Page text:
Friday, February 14, 2003
Flowers nearly hurdles world record time
By Mike Sielski
Special to ESPN.com
April 19, 1968 - Tennessee junior Richmond Flowers Jr. was three victories into an eight-race winning streak in the 120-yard high hurdles when he performed at the Pelican Relays in Baton Rouge, La.
Traditionally, all the competitors at the meet were African-American. Flowers was one of the meet's first white participants, but his performance was memorable for reasons beyond the color of his skin. Running against Southern University's Willie Davenport, a former paratrooper, Flowers won the race in 13.3 seconds. The time was a tenth of a second slower than the world record.
Unfortunately for Flowers, the victory proved to be the seminal moment of his track career. On June 2, he injured his right hamstring while doing sprints in Knoxville. The injury prevented him from competing in the 1968 Summer Olympics in Mexico City, where Davenport won the gold medal in the 120 highs.
Odds 'n' Ends
As a boy, Flowers' left ear was permanently disabled by the mumps.
Flowers' victory over Blaine Lindgren in 1965 marked only the sixth time he had competed in a race with 42-inch hurdles, three inches higher than standard high school hurdles.
During his senior year at Lanier High School, Flowers often parked his family's car on the school's track at night, the headlights on, so he could practice running the hurdles.
Alabama football coach Bear Bryant hired Billy Hardin, the former Olympic hurdler, to try to persuade Flowers to attend Alabama.
Flowers turned down scholarship offers from Alabama, Auburn, LSU and Vanderbilt.
After Alabama's freshman team held Flowers to minimal yardage during the teams' 1965 matchup, someone put up a sign in the Crimson Tide's locker room that read: "Richmond Flowers - 2.2 inches per carry."
On Jan. 22, 1966, during an indoor meet in Kansas City, Flowers won the 60-yard dash in six seconds flat, 1/10 of a second off the world indoor record.
Later in his freshman year, Flowers made the cover of Sports Illustrated (March 14, 1966).
On March 16, 1968, Flowers tied the NCAA indoor record of 7.0 records in the 60-yard high hurdles held by Earl McCullouch of Southern California and Ervin Hall of Villanova.
On Apr. 20, 1968, one day after running his 13.3 in the 120-yard hurdles at the Pelican Relays, Flowers ran the 120 highs into a 12-mph headwind at the Dogwood Relays in Knoxville -- and still won in 14.0 seconds.
His 1968 streak of eight straight wins in the 120-yard hurdles ended on May 26 at the California Relays. He ran 13.4, finishing second to McCullouch (13.3).
In his three seasons for Tennessee's football team, he caught 105 passes for 1,015 yards.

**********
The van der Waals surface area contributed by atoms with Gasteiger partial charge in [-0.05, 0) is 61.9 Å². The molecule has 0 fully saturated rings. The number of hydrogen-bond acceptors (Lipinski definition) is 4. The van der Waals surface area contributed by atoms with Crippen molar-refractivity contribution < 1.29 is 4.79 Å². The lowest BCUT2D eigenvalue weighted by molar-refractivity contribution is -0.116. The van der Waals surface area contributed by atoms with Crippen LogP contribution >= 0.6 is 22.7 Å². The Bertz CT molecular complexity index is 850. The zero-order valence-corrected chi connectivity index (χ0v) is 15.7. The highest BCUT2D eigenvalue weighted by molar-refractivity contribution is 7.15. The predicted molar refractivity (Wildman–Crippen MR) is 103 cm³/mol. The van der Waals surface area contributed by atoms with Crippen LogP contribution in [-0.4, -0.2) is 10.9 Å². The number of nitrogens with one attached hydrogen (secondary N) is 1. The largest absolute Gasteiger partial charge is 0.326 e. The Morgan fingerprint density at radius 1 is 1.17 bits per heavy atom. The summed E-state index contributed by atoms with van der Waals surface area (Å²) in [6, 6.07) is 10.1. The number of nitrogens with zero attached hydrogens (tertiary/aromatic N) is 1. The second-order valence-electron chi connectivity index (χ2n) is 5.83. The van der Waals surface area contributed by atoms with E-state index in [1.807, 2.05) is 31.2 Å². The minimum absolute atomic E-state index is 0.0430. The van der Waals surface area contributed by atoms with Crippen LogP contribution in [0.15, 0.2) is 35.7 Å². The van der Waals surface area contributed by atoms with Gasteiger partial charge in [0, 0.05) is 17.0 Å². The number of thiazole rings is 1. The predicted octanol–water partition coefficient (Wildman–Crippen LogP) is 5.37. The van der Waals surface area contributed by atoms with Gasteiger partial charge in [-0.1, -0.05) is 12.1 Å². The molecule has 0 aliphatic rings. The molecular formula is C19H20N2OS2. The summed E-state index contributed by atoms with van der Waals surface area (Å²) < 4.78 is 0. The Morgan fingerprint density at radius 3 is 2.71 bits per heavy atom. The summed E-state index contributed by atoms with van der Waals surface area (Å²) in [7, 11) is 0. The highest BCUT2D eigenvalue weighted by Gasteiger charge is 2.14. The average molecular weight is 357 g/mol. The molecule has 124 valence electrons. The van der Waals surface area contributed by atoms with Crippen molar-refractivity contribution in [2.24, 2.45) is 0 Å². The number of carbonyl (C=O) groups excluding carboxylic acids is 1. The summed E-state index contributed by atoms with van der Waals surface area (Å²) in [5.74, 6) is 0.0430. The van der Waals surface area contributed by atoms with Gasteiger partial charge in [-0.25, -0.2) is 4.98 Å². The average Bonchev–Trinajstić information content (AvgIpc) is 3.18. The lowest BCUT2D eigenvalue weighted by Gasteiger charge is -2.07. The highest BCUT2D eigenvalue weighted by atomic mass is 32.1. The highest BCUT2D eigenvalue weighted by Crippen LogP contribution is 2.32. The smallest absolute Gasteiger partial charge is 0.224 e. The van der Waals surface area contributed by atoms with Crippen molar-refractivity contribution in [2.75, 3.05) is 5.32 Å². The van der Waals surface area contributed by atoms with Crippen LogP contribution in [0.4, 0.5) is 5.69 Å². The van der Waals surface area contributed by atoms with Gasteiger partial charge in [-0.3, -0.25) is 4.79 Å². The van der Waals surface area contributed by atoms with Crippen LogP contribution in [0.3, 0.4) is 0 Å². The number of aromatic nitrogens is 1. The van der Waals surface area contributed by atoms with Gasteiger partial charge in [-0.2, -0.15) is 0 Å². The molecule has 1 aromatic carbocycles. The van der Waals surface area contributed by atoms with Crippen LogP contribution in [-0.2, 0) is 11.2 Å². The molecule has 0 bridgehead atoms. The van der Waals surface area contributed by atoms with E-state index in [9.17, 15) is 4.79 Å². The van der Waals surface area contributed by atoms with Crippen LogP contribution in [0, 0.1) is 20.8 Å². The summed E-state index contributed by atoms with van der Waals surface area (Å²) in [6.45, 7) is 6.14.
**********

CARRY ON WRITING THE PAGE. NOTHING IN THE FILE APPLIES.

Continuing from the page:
While the pick of Flowers in the second round of the 1969 draft didn't work out for the Cowboys, their first-round choice did. He was running back Calvin Hill.
Flowers was a backup safety on the Cowboys team that lost Super Bowl V to the Baltimore Colts, 16-13, in January 1971.
He made six interceptions, all with the New York Giants, in his five-year NFL career. Four of his interceptions came in 1972.
In 1974, while still under contract with the Giants, he became the first NFL player to sign with the World Football League. He played in the league's inaugural season (1975) and then concentrated on law school.
When Flowers applied to law school in 1975, every school to which he applied rejected him except one -- Alabama. Unsolicited, Bear Bryant had written a letter of recommendation for him, saying he was "a winner."
Because the memory of his hamstring injury was so painful, Flowers did not watch the Olympics for more than 25 years.
A CBS television movie about the 1960s travails of Flowers Sr. and Jr. aired in 1989. Novelist Pat Conroy, author of The Great Santini and The Prince of Tides, wrote the screenplay.
Richmond Flowers III, Flowers Jr.'s oldest son, was a standout wide receiver at Duke and Tennessee-Chattanooga before spending 2001 on the Cowboys' practice squad. Dallas cut him before the 2002 season and in November he signed with Washington as a practice squad player.
Younger son Bill, a wide receiver for Mississippi, caught 53 passes for 588 yards and three touchdowns as a sophomore in 2002. As a freshman, he caught 28 passes for 315 yards and four TDs.
In March 2002, Flowers was inducted into the Alabama Sports Hall of Fame. That night the governor of the state acknowledged the contributions made by Richmond Sr., who received a standing ovation from the 1,100 people in attendance.